Maybe we could get them moved to one of our chapels here in the Northwest, where the missionaries are using church tours of our regular chapels as a missionary tool. I think they’d be great conversation starters!

  33. $9 – Now that’s a full picture I would love to see in the sealing room!

  34. Ardis, you scoundrel! You stir-upper of misguided outrage! You wonderful source of never-ending and delightful information!

    I would LOVE to see a depiction of Deborah in the temple. She is one of my favorite OT prophets.

  35. Well, hey, Ray, it’s Friday!

  36. Amen Ardis. TGIF.

  37. No, Ardis, it’s Friday at BCC! This fun is unavailable to the unwashed masses on other blogs.


    I’ve been out all day, and just pulled this up- I was delighted by the whole discussion, until I got to the fig leaf. My spirits sunk and my stomach dropped to my feet. No. No no no. It can’t be possible.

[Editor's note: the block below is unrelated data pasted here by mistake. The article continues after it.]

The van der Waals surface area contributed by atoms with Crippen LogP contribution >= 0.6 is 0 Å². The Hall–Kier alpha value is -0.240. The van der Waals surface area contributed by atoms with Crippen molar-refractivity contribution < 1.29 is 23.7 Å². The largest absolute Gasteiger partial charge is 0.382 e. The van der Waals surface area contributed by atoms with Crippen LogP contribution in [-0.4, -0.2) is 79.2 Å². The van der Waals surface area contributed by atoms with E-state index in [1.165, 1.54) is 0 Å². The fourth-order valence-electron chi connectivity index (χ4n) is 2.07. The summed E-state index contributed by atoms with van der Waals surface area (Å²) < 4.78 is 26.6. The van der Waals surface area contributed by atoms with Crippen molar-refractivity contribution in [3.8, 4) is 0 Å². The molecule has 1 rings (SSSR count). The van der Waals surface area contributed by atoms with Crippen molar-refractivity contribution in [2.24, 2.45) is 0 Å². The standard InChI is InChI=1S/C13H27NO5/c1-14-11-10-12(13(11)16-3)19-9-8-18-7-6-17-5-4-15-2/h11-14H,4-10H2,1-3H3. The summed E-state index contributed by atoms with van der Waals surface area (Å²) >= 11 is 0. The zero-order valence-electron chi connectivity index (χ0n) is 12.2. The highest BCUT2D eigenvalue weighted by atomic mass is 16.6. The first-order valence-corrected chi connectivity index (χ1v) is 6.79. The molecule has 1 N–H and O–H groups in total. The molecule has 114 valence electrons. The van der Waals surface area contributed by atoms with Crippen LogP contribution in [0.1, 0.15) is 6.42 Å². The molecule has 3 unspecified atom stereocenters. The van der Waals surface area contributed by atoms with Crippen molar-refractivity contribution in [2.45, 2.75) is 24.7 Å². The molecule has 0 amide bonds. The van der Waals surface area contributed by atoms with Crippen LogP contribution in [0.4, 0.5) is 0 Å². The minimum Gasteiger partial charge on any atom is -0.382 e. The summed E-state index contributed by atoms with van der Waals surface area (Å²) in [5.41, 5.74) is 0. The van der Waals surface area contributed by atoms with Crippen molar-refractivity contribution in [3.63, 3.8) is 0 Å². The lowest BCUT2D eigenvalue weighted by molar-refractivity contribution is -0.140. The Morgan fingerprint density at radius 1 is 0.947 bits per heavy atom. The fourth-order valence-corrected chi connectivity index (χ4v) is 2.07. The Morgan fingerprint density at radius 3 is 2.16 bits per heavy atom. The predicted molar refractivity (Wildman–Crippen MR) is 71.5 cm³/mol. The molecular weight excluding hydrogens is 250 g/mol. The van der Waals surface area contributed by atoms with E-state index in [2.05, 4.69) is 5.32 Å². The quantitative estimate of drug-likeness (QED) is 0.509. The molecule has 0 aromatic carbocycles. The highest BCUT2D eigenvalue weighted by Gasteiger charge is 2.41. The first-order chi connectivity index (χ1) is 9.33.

Please, let these archaic, Victorian, repressive attitudes about sex go the way of the Dodo. Someday. Please.

    My only solace is that the art of the restorer is constantly advancing…

    Thank you Kris, for a lovely post.

  39. Ok. I’m calmer now. Sorry.

  40. It’s a miracle! We have seen Tracy’s prayer answered before our very eyes, between 4:01 and 4:04 p.m.!

  41. LOL, Ardis.

  42. Yes, but can we sell it on eBay now?

  43. snow white says:

    What an awesome story. We need more female role models like Judith in our scriptures. Where are all the strong women of biblical times who weren’t also prostitutes? I wonder if prints are available for purchase somewhere?

  44. Where are all the strong women of biblical times who weren’t also prostitutes?

    That’s too funny, SW.